With the continued focus on patient inclusion, patient centricity, patient engagement, and putting patients first, companies involved in every aspect of healthcare are creating programs to accomplish their goals. Whether the focus is creating a new app or developing a novel therapy, patient insights are critical to every endeavor. However, each patient community is different, so while some companies have built fantastic programs that optimize working with a specific population, many times those programs don’t translate the same way with a different group.
What seems to be missing are capabilities assessments of patient groups or disease areas. Understanding the ecosystem is essential to building relationships for whatever you’re trying to accomplish. Need to recruit for a clinical trial? You must understand which groups and patient leaders can spread the word. Looking for patient insights for a new technology platform? Your best bet is first grasping where patients are communicating online. Need patient data? Better understand the level of education that the patient community has on data sharing and who controls any registry platforms (if they exist).
Looking at the bleeding disorder community as an example, the groups that comprise our family are vastly different. Obvious differences include diseases themselves: Hemophilia, VwD, ITP, etc. Then add in the differences between men and women, children, teens, young adults, millennials, Gen-X, and baby boomers. Each of our groups share a common bond that we have a blood disorder, but our experiences, needs, and treatment options are very different. I have been fortunate enough to meet a lot of fantastic women with bleeding disorders through the Hemophilia Federation of America. It has been incredibly rewarding discussing our challenges, triumphs, and frustrations living with rare blood conditions. One overall theme was the need for diverse programming. We encounter different obstacles for treatment and care at different milestones in our lives, or unfortunately all at once thanks to COVID-19.
Industry’s response to learning about the patient odyssey are things like patient advisory boards and market research. While these tools are useful and result in solid insight, it does not truly capture the struggles of patients and their caregivers. I’ve had ITP for over six years, no one has ever asked me about side effects from treatments that have derailed my life, or what kind of things I would tolerate when trying a new medication. This is the gateway to a truly enlightening conversation around my disease. It’s also a better gauge of what kinds of information and supports programs are needed when launching a new therapy.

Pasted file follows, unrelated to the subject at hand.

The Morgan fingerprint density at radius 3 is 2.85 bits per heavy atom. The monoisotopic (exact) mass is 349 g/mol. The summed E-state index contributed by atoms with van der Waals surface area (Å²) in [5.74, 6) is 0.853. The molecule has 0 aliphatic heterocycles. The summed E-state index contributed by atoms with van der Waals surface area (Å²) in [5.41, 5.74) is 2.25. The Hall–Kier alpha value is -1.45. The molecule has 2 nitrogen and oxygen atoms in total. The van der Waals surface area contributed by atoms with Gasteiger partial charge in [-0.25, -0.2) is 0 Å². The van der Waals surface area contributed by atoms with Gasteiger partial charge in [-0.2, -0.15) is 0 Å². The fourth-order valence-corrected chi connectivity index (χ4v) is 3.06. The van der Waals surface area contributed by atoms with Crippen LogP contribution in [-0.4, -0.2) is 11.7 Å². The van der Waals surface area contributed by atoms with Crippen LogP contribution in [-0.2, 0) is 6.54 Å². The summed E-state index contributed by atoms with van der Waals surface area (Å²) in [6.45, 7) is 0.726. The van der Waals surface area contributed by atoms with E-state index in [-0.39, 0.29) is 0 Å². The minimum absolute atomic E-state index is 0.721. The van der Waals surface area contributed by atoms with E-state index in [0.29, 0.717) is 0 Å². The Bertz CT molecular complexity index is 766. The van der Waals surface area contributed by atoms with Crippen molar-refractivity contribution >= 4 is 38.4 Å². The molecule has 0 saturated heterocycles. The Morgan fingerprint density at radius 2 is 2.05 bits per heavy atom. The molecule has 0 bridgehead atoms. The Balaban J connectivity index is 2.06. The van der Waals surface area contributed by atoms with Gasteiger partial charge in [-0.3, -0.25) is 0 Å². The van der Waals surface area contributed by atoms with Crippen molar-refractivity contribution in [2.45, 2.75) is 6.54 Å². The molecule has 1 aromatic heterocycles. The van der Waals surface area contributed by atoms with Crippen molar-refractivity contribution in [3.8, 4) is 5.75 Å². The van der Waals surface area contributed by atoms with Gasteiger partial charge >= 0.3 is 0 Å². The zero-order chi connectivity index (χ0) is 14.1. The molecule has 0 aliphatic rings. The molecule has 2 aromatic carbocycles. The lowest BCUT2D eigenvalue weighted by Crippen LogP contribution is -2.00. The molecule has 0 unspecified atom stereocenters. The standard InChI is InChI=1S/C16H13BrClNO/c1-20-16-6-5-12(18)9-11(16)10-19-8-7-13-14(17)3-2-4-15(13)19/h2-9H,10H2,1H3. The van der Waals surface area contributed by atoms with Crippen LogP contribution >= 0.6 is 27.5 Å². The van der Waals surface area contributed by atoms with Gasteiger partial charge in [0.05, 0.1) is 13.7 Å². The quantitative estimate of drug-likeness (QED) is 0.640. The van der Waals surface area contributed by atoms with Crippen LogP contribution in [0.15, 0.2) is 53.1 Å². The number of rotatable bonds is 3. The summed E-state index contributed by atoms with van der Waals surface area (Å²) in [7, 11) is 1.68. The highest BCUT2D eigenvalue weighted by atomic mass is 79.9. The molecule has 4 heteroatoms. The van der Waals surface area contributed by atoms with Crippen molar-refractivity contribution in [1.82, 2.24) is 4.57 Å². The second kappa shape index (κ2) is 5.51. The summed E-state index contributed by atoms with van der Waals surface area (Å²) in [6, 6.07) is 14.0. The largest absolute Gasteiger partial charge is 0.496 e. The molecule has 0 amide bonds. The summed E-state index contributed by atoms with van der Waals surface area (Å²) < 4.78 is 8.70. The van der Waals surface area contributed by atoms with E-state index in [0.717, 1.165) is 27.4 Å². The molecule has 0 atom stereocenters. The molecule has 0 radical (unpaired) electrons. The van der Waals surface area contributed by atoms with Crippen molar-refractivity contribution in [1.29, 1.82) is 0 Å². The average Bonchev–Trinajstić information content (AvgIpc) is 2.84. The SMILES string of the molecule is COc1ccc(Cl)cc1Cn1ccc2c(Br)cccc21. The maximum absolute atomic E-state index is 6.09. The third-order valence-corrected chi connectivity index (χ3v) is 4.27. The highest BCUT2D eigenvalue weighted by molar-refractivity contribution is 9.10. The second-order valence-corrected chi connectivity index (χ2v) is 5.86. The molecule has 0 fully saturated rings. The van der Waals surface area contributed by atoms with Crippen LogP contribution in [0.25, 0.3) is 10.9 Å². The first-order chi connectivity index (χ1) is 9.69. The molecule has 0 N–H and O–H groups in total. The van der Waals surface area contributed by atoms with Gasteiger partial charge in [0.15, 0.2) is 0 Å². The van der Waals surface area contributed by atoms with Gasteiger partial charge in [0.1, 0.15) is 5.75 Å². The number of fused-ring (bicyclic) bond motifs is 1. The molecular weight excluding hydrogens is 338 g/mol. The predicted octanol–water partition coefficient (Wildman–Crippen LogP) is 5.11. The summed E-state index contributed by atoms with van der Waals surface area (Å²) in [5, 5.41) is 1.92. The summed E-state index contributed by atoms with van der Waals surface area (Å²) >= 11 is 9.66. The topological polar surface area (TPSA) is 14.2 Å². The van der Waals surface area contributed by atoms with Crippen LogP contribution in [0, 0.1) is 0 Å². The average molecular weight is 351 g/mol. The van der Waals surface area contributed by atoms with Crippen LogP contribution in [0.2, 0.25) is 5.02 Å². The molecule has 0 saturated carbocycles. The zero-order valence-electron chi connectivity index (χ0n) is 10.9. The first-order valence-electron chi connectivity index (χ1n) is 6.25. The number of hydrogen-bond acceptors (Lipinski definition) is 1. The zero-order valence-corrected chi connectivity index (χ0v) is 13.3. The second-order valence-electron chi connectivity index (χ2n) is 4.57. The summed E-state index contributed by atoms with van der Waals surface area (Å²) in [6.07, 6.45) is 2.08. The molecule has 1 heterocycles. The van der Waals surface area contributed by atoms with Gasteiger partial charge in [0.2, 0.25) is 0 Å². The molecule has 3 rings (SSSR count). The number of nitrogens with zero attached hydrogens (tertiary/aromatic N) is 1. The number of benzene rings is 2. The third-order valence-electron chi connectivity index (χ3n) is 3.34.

A real annoyance for patients are repetitive programs that seem great, but deliver little assistance. First thing that comes to mind are Apps. How many of these can we download and forget about before industry truly understands our needs? Pain and symptom tracking seem very popular for many chronic conditions, but if we can’t export that data to our doctors in a variety of formats (email, paper copies, uploading into EHR platforms), taking the time to track our issues is useless. Another missed opportunity is building platforms that allow caregivers to also track their observations/experiences with patients. For parents of children with complex medical needs, this has to be super simple, no one wants to sit down at the end of a long day and spend 45 minutes inputting information.
So how does industry truly capture the needs of patients? It starts with relationship building. The people making connections into patient communities need to be patients themselves. Empathy and understanding are the cornerstones of facilitating the conversations needed to truly map disease experience and comprehend what patients need. I have participated in countless projects where patients and industry collaborate, but the most successful ones are led by industry members who can personally relate to us.